Mountaineering Travel Insurance
Mountaineering used to be the attempt to reach the highest point of a Mountain, but has now has become an activity that addresses different types of climbing depending on whether the route is over rock, snow or ice. Mountaineering is not without its risks, particularly when done at high altitude. There are natural risks such as rock fall, avalanches, adverse weather conditions, equipment failure and fatigue. The rewards, on the other hand, include reaching places that very few people have ever visited and enjoying spectacular views.
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- Mountaineering Questions
- Mountaineering Risks
- Common Injuries whilst Mountaineering
- Mountaineering Equipment:
In some cases if you are taking part in Mountaineering and you are going to be over 4,500 metres, then we may have to refer this to the underwriter for approval. Some of the questions that will need to be answered are:
- In what areas do you climb ?
- For how many years have you been climbing regularly ?
- How often do you climb ?
- In what season of the year do you climb ?
Mountaineering is not without its risks, particularly when done at high altitude, there are natural risks such as rock fall, avalanches, adverse weather conditions, equipment failure and fatigue. There are three types of Mountaineering depending on whether you are travelling over rock, snow or ice.
Risks associated with Mountain Climbing are divided into two Categories: objective hazards and subjective hazards. Objective hazards are those that exist regardless of the climber's presence, such as bad weather, avalanches and rockfalls. Subjective hazards relate more to human failure; such as faulty equipment, ineffective safety procedures and poor planning. Experienced Mountaineers will have planned safe routes and checked their equipment beforehand.
Furrows left by falling rocks and weather conditions that are conducive to ice movement will be easier to spot for an experienced Mountaineer.
Common Injuries whilst Mountaineering
If you are planning on Mountaineering for the first time, it is a good idea to train beforehand on a climbing wall and then on less treacherous terrain. Because of the rigorous nature of Mountaineering, injuries that can be sustained range from muscle strain to broken bones and even death. The most common injuries include:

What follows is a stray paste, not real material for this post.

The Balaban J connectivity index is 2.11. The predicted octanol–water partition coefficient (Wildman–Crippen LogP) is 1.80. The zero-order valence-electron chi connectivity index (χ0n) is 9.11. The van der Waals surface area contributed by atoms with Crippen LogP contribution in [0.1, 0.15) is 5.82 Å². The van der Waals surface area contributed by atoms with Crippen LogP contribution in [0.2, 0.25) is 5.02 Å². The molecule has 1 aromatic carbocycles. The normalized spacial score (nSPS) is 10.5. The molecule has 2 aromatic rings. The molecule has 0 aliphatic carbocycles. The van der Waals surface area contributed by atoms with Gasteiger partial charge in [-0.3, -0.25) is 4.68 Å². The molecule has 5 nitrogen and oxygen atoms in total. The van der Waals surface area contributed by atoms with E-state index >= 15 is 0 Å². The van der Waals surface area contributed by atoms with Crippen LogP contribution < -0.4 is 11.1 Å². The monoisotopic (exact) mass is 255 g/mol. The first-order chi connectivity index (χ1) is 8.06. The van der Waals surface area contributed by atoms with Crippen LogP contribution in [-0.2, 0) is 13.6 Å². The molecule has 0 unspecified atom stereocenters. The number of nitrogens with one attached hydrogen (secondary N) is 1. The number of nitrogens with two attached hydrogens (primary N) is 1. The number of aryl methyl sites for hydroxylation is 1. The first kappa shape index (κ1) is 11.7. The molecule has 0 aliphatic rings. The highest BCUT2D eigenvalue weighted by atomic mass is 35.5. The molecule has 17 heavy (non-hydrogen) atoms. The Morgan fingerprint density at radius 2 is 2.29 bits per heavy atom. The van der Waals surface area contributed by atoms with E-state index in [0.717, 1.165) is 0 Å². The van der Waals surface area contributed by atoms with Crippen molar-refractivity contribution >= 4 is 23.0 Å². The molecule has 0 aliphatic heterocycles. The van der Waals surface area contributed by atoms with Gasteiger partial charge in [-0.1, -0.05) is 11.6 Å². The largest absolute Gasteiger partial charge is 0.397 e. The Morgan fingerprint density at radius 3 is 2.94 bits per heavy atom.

There is a 50 / 50 chance of survival if caught in an avalanche, and if buried under one then the first few minutes are crucial to ensuring survival.
Crevasses are cracks in a glacier that are extremely dangerous due to their depth and the fact that they are often covered with snow.
If you are Glacier Walking then you should always sound out with the pole of an ice axe, and all members of your party should attach yourselves with rope to avoid falling. High altitudes can of course induce altitude sickness. Symptoms include:
If these signs are exhibited then rest straight away before attempting to climb to a slightly lower altitude. Altitude sickness may in some cases progress to High Altitude Cerebral Edema or High Altitude Pulmonary Edema. Both of these can be fatal within 24 hours.
You are required at all times to wear the appropriate safety equipment, for example protective clothing and / or suitable head protection.
All of the information we provide about travel insurance is a brief summary only. It does not include all terms, conditions, limitations, exclusions and termination provisions of the travel insurance plans described. Coverage may not be available for residents of all countries, states or provinces. Please carefully read your policy wording for a full description of coverage. WorldNomads.com Pty Limited (ABN 62 127 485 198 AR 343027) at Governor Macquarie Tower, Level 18, 1 Farrer Place, Sydney, NSW, 2000, Australia is an Authorised Representative of Cerberus Special Risks Pty Limited (ABN 81 115 932 173 AFSL 308461) and is underwritten by certain underwriters at Lloyd's.